Bambuser Review: A Simple Live Streaming Interface, but No Frills

Bambuser’s strengths include overall ease of use, support for over 300 mobile devices for broadcasting and playback, the ability to deliver multiple video streams, and a compact embedded player. On the other hand, Bambuser lacks the traffic offered by Ustream, Justing.tv, and Livestream, making it a bad choice if you’re hoping your live streaming service provider (LSSP) can direct eyeballs to your videos, and Bambuser generally offers fewer features than these other sites.

Bambuser’s channel page is plain and non-configurable, but functional. The default view is a world map that shows the location of the broadcaster, which is unique and kind of fun. Other tabs show basic site information like location and owner, comments from viewers, and sharing functions, which includes posting a link to Facebook, Twitter, and several other services, as well as chat. The channel page also provides access to all archived videos, plus live videos from other Bambuser broadcasters. 

Bambuser’s access control is especially limited: videos are either public, letting anyone watch them, or private, where only you can watch them, but there’s nothing in between. Other sites offer the ability to password protect videos, a useful option. Other sites also offer more established programs for pay-per-view and subscription offerings, so Bambuser shouldn’t be your top choice if you’re seeking to monetize your video.

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Figure 1. Bambuser’s channel page.

 

Bambuser’s embedded player is compact and competent, packing a relevant range of features into a tight space that will fit neatly into a web page. You can customize the size to your liking, and choose whether or not to include features like a Facebook Like button, sharing options, access to archived content, and basic account information. A preview mode makes it easy to see which options you’re selecting.

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Figure 2. Bambusers’ embedding options.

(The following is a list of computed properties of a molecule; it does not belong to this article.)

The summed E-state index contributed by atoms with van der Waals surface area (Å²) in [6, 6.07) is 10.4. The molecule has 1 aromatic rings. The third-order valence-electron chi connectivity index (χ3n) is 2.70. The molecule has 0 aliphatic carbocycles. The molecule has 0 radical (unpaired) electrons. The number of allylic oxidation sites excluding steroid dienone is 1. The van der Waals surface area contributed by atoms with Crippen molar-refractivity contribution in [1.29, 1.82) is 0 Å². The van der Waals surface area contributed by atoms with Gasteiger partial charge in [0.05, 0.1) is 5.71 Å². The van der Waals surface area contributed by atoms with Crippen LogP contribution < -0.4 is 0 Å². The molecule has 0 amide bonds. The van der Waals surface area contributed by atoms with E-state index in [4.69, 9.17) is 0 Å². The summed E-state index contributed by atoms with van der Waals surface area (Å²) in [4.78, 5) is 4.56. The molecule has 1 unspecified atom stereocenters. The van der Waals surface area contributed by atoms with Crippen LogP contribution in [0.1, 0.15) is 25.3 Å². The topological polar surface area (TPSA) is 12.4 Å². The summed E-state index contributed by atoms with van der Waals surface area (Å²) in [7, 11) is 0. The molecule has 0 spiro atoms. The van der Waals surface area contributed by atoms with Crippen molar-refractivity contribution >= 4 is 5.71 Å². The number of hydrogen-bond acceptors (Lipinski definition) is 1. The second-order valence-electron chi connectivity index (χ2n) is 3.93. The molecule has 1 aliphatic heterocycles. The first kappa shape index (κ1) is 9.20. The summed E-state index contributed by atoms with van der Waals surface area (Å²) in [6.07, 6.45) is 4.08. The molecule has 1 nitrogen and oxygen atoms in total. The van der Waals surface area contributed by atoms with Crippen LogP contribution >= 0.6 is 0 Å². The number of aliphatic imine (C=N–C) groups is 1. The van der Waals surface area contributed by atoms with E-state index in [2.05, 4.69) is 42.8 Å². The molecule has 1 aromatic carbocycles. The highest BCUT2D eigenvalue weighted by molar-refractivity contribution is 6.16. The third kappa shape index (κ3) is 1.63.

However, Bambuser doesn’t offer advanced features like Ustream’s extensions, or the ability to schedule broadcasts. Bambuser also can’t match features like accessing Facebook and Twitter chat during your broadcasts, which several other services offer, and it can’t embed a player in Facebook so that video is played there; you can only provide a link within Facebook. 

Broadcasting with Bambuser

Bambuser’s browser-based broadcast console is easy to use, but lacks features like the ability to specify an outbound audio and video data rate, which is essential for smooth live streaming performance. As you can see in Figure 3, you also have volume control, frame rate control, and access to chat, as well as sharing options.

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Figure 3. Bambuser’s web-based broadcast module.

 

The embedded player worked well during playback on my desktop computer and Toshiba Thrive, but the Flash drive player didn’t appear on my iPad or iPod Touch, though Bambuser should offer HTML5 embed codes soon. The videos did play on my iOS devices from the channel page on Bambuser. On all platforms, the video played with minimal latency, but video quality was marred by faint blockiness throughout, which I saw in all video created using the Flash Player-based browser encoder.

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Figure 4. Bambuser’s compact and efficient embedded player.

 

Seeking improved quality, I went to Bambuser’s channel page, which has clear instructions for working with third party tools like the Adobe Flash Media Live Encoder (FMLE) and Telestream Wirecast. Specifically, you can download an XML file from your channel page to import into these tools that provides all the necessary login credentials and server addresses. After that, it’s business as usual; choose your audio and video sources and start the broadcast. 

Video quality was noticeably better using the H.264 codec available in both Wirecast and FMLE, plus you get much more precise controls for audio and video bandwidth. If you choose Bambuser as your live streaming service provider, you should definitely consider using one of these third-party services. 

Since one of Bambuser’s key strengths is mobile-based broadcasting, I ran some quick tests using the company’s iPhone/iPod Touch app. Once I downloaded the free app and logged in, broadcasting was simple. Unlike most other services, if you’re broadcasting over bandwidth-limited pipes, Bambuser captures the video on your mobile device at full quality and can upload the higher quality file after the broadcast is complete. That way, you have a high quality version to serve as your on-demand file.

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Figure 5. Broadcasting from Bambuser’s mobile player was simple.

 

On the other hand, Bambuser lacked features like polling and chat that were available on Ustream’s iPhone app, though how you could shoot video on an iPhone and chat at the same time is beyond me (you probably need to be a teenager to accomplish that). 

Consider Bambuser for your live broadcasts if you need extensive mobile support, which Bambuser lists at http://bambuser.com/phones. It’s also a good choice for those looking for overall ease of use, since the relative lack of features does translate into a cleaner interface with less options. Avoid Bambuser if you’re seeking eyeballs or established programs for video monetization.

About Jan Ozer

I help companies train new technical hires in streaming media-related positions; I also help companies optimize their codec selections and encoding stacks, and evaluate new encoders and codecs.

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